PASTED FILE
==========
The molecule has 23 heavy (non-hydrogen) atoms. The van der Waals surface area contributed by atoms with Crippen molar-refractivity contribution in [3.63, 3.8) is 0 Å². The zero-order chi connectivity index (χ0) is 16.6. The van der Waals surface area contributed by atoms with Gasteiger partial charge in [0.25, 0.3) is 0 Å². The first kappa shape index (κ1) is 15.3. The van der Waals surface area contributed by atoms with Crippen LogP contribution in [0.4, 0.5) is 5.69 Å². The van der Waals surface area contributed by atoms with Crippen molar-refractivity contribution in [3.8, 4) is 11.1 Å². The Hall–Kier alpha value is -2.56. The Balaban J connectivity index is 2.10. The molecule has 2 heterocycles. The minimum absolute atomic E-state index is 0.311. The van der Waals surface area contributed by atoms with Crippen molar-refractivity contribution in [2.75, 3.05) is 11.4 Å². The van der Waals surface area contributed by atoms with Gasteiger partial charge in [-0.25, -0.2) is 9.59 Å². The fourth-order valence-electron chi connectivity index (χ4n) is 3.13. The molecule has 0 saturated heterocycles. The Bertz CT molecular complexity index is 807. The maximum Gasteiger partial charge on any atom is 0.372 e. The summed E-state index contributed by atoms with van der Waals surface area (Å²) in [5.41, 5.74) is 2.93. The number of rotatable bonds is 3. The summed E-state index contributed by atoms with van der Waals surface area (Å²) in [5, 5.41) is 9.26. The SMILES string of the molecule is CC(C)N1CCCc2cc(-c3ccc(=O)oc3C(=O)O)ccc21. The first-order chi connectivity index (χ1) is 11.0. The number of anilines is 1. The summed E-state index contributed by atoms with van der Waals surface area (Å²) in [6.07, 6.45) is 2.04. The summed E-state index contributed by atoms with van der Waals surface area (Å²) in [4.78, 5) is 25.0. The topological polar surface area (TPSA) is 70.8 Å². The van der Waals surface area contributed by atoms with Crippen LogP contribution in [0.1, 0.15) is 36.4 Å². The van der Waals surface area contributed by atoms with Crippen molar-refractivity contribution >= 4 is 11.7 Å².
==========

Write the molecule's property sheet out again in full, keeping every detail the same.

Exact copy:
The molecule has 23 heavy (non-hydrogen) atoms. The van der Waals surface area contributed by atoms with Crippen molar-refractivity contribution in [3.63, 3.8) is 0 Å². The zero-order chi connectivity index (χ0) is 16.6. The van der Waals surface area contributed by atoms with Gasteiger partial charge in [0.25, 0.3) is 0 Å². The first kappa shape index (κ1) is 15.3. The van der Waals surface area contributed by atoms with Crippen LogP contribution in [0.4, 0.5) is 5.69 Å². The van der Waals surface area contributed by atoms with Crippen molar-refractivity contribution in [3.8, 4) is 11.1 Å². The Hall–Kier alpha value is -2.56. The Balaban J connectivity index is 2.10. The molecule has 2 heterocycles. The minimum absolute atomic E-state index is 0.311. The van der Waals surface area contributed by atoms with Crippen molar-refractivity contribution in [2.75, 3.05) is 11.4 Å². The van der Waals surface area contributed by atoms with Gasteiger partial charge in [-0.25, -0.2) is 9.59 Å². The fourth-order valence-electron chi connectivity index (χ4n) is 3.13. The molecule has 0 saturated heterocycles. The Bertz CT molecular complexity index is 807. The maximum Gasteiger partial charge on any atom is 0.372 e. The summed E-state index contributed by atoms with van der Waals surface area (Å²) in [5.41, 5.74) is 2.93. The number of rotatable bonds is 3. The summed E-state index contributed by atoms with van der Waals surface area (Å²) in [5, 5.41) is 9.26. The SMILES string of the molecule is CC(C)N1CCCc2cc(-c3ccc(=O)oc3C(=O)O)ccc21. The first-order chi connectivity index (χ1) is 11.0. The number of anilines is 1. The summed E-state index contributed by atoms with van der Waals surface area (Å²) in [6.07, 6.45) is 2.04. The summed E-state index contributed by atoms with van der Waals surface area (Å²) in [4.78, 5) is 25.0. The topological polar surface area (TPSA) is 70.8 Å². The van der Waals surface area contributed by atoms with Crippen LogP contribution in [0.1, 0.15) is 36.4 Å². The van der Waals surface area contributed by atoms with Crippen molar-refractivity contribution >= 4 is 11.7 Å².